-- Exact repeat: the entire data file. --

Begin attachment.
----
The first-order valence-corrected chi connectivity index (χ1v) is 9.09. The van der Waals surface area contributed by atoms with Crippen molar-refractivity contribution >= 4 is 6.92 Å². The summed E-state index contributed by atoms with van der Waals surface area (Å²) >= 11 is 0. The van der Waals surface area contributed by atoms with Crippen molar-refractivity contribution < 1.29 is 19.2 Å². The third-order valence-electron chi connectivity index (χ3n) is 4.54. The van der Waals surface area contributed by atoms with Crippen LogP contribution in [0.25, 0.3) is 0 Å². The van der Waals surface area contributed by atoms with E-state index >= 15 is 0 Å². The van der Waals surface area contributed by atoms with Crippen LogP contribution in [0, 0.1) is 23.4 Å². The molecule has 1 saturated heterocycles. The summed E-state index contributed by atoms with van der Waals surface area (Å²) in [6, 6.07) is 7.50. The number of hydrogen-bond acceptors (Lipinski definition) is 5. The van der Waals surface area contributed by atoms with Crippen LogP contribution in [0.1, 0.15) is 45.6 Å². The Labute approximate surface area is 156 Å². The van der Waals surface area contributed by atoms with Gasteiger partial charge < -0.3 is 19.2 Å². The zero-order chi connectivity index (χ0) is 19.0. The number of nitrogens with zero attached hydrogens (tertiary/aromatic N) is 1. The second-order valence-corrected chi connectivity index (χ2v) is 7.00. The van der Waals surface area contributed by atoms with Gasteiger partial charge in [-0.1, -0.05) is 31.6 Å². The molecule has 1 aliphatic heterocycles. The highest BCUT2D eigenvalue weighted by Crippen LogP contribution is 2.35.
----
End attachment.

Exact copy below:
The first-order valence-corrected chi connectivity index (χ1v) is 9.09. The van der Waals surface area contributed by atoms with Crippen molar-refractivity contribution >= 4 is 6.92 Å². The summed E-state index contributed by atoms with van der Waals surface area (Å²) >= 11 is 0. The van der Waals surface area contributed by atoms with Crippen molar-refractivity contribution < 1.29 is 19.2 Å². The third-order valence-electron chi connectivity index (χ3n) is 4.54. The van der Waals surface area contributed by atoms with Crippen LogP contribution in [0.25, 0.3) is 0 Å². The van der Waals surface area contributed by atoms with E-state index >= 15 is 0 Å². The van der Waals surface area contributed by atoms with Crippen LogP contribution in [0, 0.1) is 23.4 Å². The molecule has 1 saturated heterocycles. The summed E-state index contributed by atoms with van der Waals surface area (Å²) in [6, 6.07) is 7.50. The number of hydrogen-bond acceptors (Lipinski definition) is 5. The van der Waals surface area contributed by atoms with Crippen LogP contribution in [0.1, 0.15) is 45.6 Å². The Labute approximate surface area is 156 Å². The van der Waals surface area contributed by atoms with Gasteiger partial charge < -0.3 is 19.2 Å². The zero-order chi connectivity index (χ0) is 19.0. The number of nitrogens with zero attached hydrogens (tertiary/aromatic N) is 1. The second-order valence-corrected chi connectivity index (χ2v) is 7.00. The van der Waals surface area contributed by atoms with Gasteiger partial charge in [-0.1, -0.05) is 31.6 Å². The molecule has 1 aliphatic heterocycles. The highest BCUT2D eigenvalue weighted by Crippen LogP contribution is 2.35.